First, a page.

After several years of “hustling,” my friend Njoroge saved money enough to construct his own little fruit shack in the Hurlingham suburb of Nairobi. He painted his kiosk orange and green colours to give it a tropical feel and was always ready with an easy smile for his local and expat customers in the fairly affluent suburb. He himself lived right across the city, in the lower income suburb of Kayole with his wife and newly born daughter. Every day, the 32-year-old woke up and walked 18 kilometres to his small business, saving every shilling he could. He lived frugally to ensure there was always food on the table and money for his daughter’s clinic visits, and at the back of his mind he kept devising ways in which he could expand his business.
One Friday morning in April 2020, as Kenya was ramping up its COVID-19 response, Njoroge was in his kiosk as usual, tending to his clients, when Nairobi City Council askaris (local government police) arrived at his postern. They asked him a series of rapid questions, asking for his trading licence and lease for use of the city council land on which his kiosk stood. He did not have the documents. He had started the licencing process but got delayed when government offices closed as part of the citywide lock down. Before he could stammer out an explanation, the askaris whipped out their batons and smashed his beautifully arranged assortment of fruits. He knew if he had some bribe money, they would have let him be.
Njoroge sat down despondently as they walked across the street to their car. He looked around him, his facemask below his chin, and looked despairing at his wasted stock of fruits. He raised his head to the screech of a police hatchback braking right in front of his kiosk. Two officers swung out and demanded why he was wearing his face mask wrong. He quickly pulled it over his nose and mouth and pleaded for clemency. Before he knew it, he was being hoisted onto the back of the police car. He tried to plead for understanding but one officer grunted out that he needed to pay Kshs 2,000 (about US$ 20) or face charges in court. When he explained that he had no money they sarcastically reminded him that he could borrow the money from M-Shwari right from his mobile phone. Unfortunately, he had maxed out his credit line with M-Shwari and could not borrow any more. And being a Friday, he faced the prospect of spending the entire weekend in the police cells, without his family knowing where he was, and await arraignment three days later on Monday.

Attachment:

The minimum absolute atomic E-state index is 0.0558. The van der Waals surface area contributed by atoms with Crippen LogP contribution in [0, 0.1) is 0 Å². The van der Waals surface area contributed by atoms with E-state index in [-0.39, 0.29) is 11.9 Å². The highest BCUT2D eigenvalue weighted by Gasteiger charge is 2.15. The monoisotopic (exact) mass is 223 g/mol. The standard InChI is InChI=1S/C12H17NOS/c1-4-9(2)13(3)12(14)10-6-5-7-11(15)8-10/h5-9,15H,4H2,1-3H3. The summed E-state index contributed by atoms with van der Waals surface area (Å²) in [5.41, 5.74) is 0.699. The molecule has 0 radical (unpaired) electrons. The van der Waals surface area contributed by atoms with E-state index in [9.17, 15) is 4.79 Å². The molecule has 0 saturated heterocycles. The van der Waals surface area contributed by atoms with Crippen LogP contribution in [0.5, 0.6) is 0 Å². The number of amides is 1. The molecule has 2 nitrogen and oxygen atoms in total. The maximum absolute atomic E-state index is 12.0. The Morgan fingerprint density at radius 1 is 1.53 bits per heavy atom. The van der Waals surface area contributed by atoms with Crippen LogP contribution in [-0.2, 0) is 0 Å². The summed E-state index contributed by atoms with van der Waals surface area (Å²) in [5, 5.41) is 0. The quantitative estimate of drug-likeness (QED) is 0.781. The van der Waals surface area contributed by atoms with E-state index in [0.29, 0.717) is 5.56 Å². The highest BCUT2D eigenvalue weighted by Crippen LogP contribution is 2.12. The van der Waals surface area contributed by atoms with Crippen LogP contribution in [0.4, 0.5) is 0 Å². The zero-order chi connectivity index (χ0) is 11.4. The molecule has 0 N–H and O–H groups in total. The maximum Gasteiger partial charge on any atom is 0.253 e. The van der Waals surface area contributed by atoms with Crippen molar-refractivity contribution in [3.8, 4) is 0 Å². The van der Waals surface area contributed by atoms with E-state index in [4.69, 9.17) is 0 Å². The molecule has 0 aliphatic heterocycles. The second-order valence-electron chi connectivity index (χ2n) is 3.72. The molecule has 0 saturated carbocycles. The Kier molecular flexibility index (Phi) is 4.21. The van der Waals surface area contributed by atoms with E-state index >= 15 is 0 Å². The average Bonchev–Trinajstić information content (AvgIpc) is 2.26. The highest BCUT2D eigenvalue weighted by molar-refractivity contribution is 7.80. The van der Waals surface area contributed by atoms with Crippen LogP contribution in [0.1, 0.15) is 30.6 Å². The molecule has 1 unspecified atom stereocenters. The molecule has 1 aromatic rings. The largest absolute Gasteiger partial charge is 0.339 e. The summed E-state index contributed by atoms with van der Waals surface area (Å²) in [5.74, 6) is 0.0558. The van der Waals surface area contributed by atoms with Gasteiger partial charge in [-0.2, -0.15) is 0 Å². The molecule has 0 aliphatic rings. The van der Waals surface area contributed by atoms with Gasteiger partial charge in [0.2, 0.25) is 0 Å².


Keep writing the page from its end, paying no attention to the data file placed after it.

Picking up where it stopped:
Suddenly, something snapped inside Njoroge. An incredible flash of anger washed over him and he no longer felt at the mercy of the officers. He began to rant, castigating the two officers for oppressing poor people who were only trying to survive. He spoke about his family and what had happened to his kiosk. He dared the officers to kill him, saying he was ready to die rather than continue living in constant fear of his own country’s security agencies.
To Njoroge’s surprise, his bitter monologue touched a string in the hearts of the police officers. They were quiet the whole while. They then parked the car on the side of the road and the officer on the passenger side stepped out and opened the door for him. Without holding eye contact, the officer asked Njoroge to “just go.” Njoroge stepped out, bewildered. In the officer’s now mellow voice he discerned a strangely mutual recognition. It seems that they, too, feel the yoke of COVID-19, just as humanly as I do, he thought. Perhaps they had only resorted to squeezing money from ordinary citizens to care for their families.
As Njoroge began his long trek back home to Kayole, he pondered what seemed like the end of the road for his fruit business. He sighed as he recollected his extraordinary day, and wondered when things would be back to normal—and realised he had no idea when how “soon” any normalcy would return, considering that not even scientists or the government had a full sense of the novel coronavirus. He momentarily thought of his wife and daughter. Instinctively, his mind began mulling the next ‘hustle’ he could start to make ends meet, at least for their sake.
Njoroge’s story illustrates just how low-income Kenyans in the informal sector are bearing the brunt of the COVID-19 pandemic. The Kenya National Bureau of Statistics (KNBS) estimates that 83.6% of Kenyans are employed in the country’s large informal sector. Informal businesses have this year suffered in the shadow of COVID-19. Curfews, containment, and other government efforts to control the spread of the coronavirus have affected the informal businesses.
Fortunately, one of the most enduring attributes that low-income earning Kenyans are known for is the “hustle culture,” an inclination to make the best of generative possibilities that emerge in the course of everyday life. As he trudged homeward, Njoroge’s his mind was actively thinking up ways to craft a new future, embodying the spirit of Kenya’s “hustle culture.” A culture borne out of a longstanding struggle to survive in a largely informal economy.
Rebeka Etuku is Office Administrator at FSD Kenya.